C# coding in OpenSim

Summary (ed.): what is essentially required, as a quick and simple fix, is to introduce an option that restricts the use of C# scripts to owners, region managers or specified UUIDs only. This is already in place for os* functions, as well as for MRMs (although the latter are in a sense obsolete because they are unlikely to see any further development).

There are three ways to code in C# in OpenSim, starting with the hardest first:

(1) Region modules

Basically, you are writing and compiling new parts of OpenSim, either as add-on modules or as patches that you have submitted to the code base (which might or might not end up incorporated into the release). I’m not going to focus on these here.

(2) Mini Region Modules

These are interesting but sadly incomplete.

Developed by Adam Frisby before he stopped developing for OpenSim, there remain certain problems but one major advantage. The advantage is this:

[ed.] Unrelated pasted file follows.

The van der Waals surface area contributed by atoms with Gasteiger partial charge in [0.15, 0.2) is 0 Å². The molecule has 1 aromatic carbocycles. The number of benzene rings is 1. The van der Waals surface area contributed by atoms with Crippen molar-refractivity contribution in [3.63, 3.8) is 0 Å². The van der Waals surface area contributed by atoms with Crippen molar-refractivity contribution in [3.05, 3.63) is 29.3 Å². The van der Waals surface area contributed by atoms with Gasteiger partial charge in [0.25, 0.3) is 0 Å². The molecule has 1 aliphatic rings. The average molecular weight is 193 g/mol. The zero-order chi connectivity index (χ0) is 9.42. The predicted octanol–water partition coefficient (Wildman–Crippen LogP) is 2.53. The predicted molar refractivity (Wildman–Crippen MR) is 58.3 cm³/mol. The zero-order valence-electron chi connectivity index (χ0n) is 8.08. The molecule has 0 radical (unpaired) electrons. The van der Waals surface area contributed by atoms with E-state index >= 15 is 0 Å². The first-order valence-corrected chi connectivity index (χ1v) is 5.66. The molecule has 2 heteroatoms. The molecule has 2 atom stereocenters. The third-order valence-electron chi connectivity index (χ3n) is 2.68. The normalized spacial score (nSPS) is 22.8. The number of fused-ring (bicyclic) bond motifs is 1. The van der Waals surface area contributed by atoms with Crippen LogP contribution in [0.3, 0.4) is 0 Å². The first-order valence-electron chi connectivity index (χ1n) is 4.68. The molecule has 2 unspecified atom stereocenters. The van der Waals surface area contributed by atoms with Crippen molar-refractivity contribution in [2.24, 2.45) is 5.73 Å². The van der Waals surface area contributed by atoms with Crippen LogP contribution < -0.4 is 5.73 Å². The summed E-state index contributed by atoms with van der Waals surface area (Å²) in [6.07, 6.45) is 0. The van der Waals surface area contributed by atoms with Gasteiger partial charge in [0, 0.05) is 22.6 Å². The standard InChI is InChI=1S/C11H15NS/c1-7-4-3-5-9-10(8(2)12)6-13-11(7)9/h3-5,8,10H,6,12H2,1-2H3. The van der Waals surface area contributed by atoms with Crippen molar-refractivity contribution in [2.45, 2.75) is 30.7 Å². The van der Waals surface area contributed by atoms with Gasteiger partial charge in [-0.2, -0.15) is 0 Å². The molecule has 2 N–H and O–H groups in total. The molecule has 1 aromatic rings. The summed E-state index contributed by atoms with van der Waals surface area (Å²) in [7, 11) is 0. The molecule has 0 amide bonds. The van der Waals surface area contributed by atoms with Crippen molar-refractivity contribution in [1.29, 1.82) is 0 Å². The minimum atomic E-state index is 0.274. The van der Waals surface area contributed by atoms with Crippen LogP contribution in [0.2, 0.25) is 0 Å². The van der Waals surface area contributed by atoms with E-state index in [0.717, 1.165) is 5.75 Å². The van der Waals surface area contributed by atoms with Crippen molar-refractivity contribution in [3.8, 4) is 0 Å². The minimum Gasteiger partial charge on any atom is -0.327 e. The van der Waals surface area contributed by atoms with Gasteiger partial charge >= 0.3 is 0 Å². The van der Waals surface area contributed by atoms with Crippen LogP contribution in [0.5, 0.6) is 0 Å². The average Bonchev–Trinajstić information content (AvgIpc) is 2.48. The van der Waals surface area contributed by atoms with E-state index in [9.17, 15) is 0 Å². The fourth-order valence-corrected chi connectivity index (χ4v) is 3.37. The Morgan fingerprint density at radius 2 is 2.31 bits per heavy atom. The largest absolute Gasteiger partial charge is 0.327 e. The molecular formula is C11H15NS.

Enabled = true
OwnerOnly = true

Thus it is possible to make these relatively secure. Although MRM scripts can access dangerous instructions that can do basically anything on your server, you can limit them so that only the region owner (not, sadly, the other god agents etc) can run them, i.e. you, while other users of the sim cannot.

The disadvantages are twofold. The first is that MRM scripts cannot be deleted from the inventory of objects. They continue running even if they are deleted, i.e. the compiled version cannot be removed. I am not completely confident that it is removed even if you delete the object too, from experience, until such time as the region is restarted. The second problem is that MRM is no longer being actively developed. That means that over time there may develop increasing problems if it conflicts with other code. No bugs or memory leaks are being worked on, nor is better security being developed.